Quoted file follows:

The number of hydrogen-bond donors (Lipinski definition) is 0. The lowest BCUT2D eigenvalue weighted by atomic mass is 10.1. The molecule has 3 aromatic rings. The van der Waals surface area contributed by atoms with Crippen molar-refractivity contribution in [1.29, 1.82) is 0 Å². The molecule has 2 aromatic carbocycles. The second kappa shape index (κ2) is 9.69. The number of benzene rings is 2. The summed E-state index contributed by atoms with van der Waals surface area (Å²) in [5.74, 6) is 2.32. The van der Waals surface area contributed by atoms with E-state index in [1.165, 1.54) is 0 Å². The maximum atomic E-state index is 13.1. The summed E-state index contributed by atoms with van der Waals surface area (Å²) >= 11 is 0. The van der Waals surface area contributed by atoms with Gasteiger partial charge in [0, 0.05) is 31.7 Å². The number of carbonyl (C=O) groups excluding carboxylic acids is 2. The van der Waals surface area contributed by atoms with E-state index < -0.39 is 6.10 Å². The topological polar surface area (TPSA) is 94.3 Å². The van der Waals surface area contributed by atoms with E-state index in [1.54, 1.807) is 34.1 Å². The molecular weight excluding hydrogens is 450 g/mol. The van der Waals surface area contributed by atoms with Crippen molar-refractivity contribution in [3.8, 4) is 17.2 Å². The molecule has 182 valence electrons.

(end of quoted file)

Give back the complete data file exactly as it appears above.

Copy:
The number of hydrogen-bond donors (Lipinski definition) is 0. The lowest BCUT2D eigenvalue weighted by atomic mass is 10.1. The molecule has 3 aromatic rings. The van der Waals surface area contributed by atoms with Crippen molar-refractivity contribution in [1.29, 1.82) is 0 Å². The molecule has 2 aromatic carbocycles. The second kappa shape index (κ2) is 9.69. The number of benzene rings is 2. The summed E-state index contributed by atoms with van der Waals surface area (Å²) in [5.74, 6) is 2.32. The van der Waals surface area contributed by atoms with E-state index in [1.165, 1.54) is 0 Å². The maximum atomic E-state index is 13.1. The summed E-state index contributed by atoms with van der Waals surface area (Å²) >= 11 is 0. The van der Waals surface area contributed by atoms with Gasteiger partial charge in [0, 0.05) is 31.7 Å². The number of carbonyl (C=O) groups excluding carboxylic acids is 2. The van der Waals surface area contributed by atoms with E-state index < -0.39 is 6.10 Å². The topological polar surface area (TPSA) is 94.3 Å². The van der Waals surface area contributed by atoms with E-state index in [1.54, 1.807) is 34.1 Å². The molecular weight excluding hydrogens is 450 g/mol. The van der Waals surface area contributed by atoms with Crippen molar-refractivity contribution in [3.8, 4) is 17.2 Å². The molecule has 182 valence electrons.